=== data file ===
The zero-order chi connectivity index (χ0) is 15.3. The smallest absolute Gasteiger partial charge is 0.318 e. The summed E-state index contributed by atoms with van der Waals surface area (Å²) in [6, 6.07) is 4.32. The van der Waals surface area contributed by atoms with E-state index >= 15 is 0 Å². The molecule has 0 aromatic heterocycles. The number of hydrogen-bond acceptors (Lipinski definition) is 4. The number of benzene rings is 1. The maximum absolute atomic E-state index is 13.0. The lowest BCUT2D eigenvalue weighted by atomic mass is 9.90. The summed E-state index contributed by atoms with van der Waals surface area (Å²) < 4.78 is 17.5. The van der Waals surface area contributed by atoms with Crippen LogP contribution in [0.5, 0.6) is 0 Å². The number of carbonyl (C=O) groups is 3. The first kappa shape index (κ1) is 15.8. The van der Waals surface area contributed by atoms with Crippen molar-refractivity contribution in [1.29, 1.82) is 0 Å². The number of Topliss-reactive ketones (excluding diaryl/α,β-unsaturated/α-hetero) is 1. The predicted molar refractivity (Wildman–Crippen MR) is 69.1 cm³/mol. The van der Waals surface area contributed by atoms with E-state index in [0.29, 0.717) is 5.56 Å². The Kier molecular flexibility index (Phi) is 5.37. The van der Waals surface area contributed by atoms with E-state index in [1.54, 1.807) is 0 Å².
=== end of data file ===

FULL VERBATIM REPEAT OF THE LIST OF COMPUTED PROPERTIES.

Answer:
The zero-order chi connectivity index (χ0) is 15.3. The smallest absolute Gasteiger partial charge is 0.318 e. The summed E-state index contributed by atoms with van der Waals surface area (Å²) in [6, 6.07) is 4.32. The van der Waals surface area contributed by atoms with E-state index >= 15 is 0 Å². The molecule has 0 aromatic heterocycles. The number of hydrogen-bond acceptors (Lipinski definition) is 4. The number of benzene rings is 1. The maximum absolute atomic E-state index is 13.0. The lowest BCUT2D eigenvalue weighted by atomic mass is 9.90. The summed E-state index contributed by atoms with van der Waals surface area (Å²) < 4.78 is 17.5. The van der Waals surface area contributed by atoms with Crippen LogP contribution in [0.5, 0.6) is 0 Å². The number of carbonyl (C=O) groups is 3. The first kappa shape index (κ1) is 15.8. The van der Waals surface area contributed by atoms with Crippen molar-refractivity contribution in [1.29, 1.82) is 0 Å². The number of Topliss-reactive ketones (excluding diaryl/α,β-unsaturated/α-hetero) is 1. The predicted molar refractivity (Wildman–Crippen MR) is 69.1 cm³/mol. The van der Waals surface area contributed by atoms with E-state index in [0.29, 0.717) is 5.56 Å². The Kier molecular flexibility index (Phi) is 5.37. The van der Waals surface area contributed by atoms with E-state index in [1.54, 1.807) is 0 Å².